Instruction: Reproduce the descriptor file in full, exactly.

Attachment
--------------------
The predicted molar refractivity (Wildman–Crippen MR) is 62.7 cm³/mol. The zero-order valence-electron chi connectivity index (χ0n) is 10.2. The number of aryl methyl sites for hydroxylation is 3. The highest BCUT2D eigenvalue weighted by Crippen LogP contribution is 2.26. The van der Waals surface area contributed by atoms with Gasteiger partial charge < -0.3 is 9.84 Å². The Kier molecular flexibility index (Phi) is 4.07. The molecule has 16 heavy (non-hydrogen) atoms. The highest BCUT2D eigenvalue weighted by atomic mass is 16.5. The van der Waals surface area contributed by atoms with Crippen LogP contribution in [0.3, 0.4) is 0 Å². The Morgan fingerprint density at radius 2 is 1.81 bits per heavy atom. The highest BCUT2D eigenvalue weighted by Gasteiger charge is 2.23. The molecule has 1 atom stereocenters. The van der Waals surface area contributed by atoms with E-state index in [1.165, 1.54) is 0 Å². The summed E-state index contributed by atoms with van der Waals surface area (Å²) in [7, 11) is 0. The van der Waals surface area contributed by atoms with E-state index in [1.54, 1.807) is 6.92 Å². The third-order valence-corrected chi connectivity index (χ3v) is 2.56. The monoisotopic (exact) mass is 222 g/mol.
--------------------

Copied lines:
The predicted molar refractivity (Wildman–Crippen MR) is 62.7 cm³/mol. The zero-order valence-electron chi connectivity index (χ0n) is 10.2. The number of aryl methyl sites for hydroxylation is 3. The highest BCUT2D eigenvalue weighted by Crippen LogP contribution is 2.26. The van der Waals surface area contributed by atoms with Gasteiger partial charge < -0.3 is 9.84 Å². The Kier molecular flexibility index (Phi) is 4.07. The molecule has 16 heavy (non-hydrogen) atoms. The highest BCUT2D eigenvalue weighted by atomic mass is 16.5. The van der Waals surface area contributed by atoms with Crippen LogP contribution in [0.3, 0.4) is 0 Å². The Morgan fingerprint density at radius 2 is 1.81 bits per heavy atom. The highest BCUT2D eigenvalue weighted by Gasteiger charge is 2.23. The molecule has 1 atom stereocenters. The van der Waals surface area contributed by atoms with E-state index in [1.165, 1.54) is 0 Å². The summed E-state index contributed by atoms with van der Waals surface area (Å²) in [7, 11) is 0. The van der Waals surface area contributed by atoms with E-state index in [1.54, 1.807) is 6.92 Å². The third-order valence-corrected chi connectivity index (χ3v) is 2.56. The monoisotopic (exact) mass is 222 g/mol.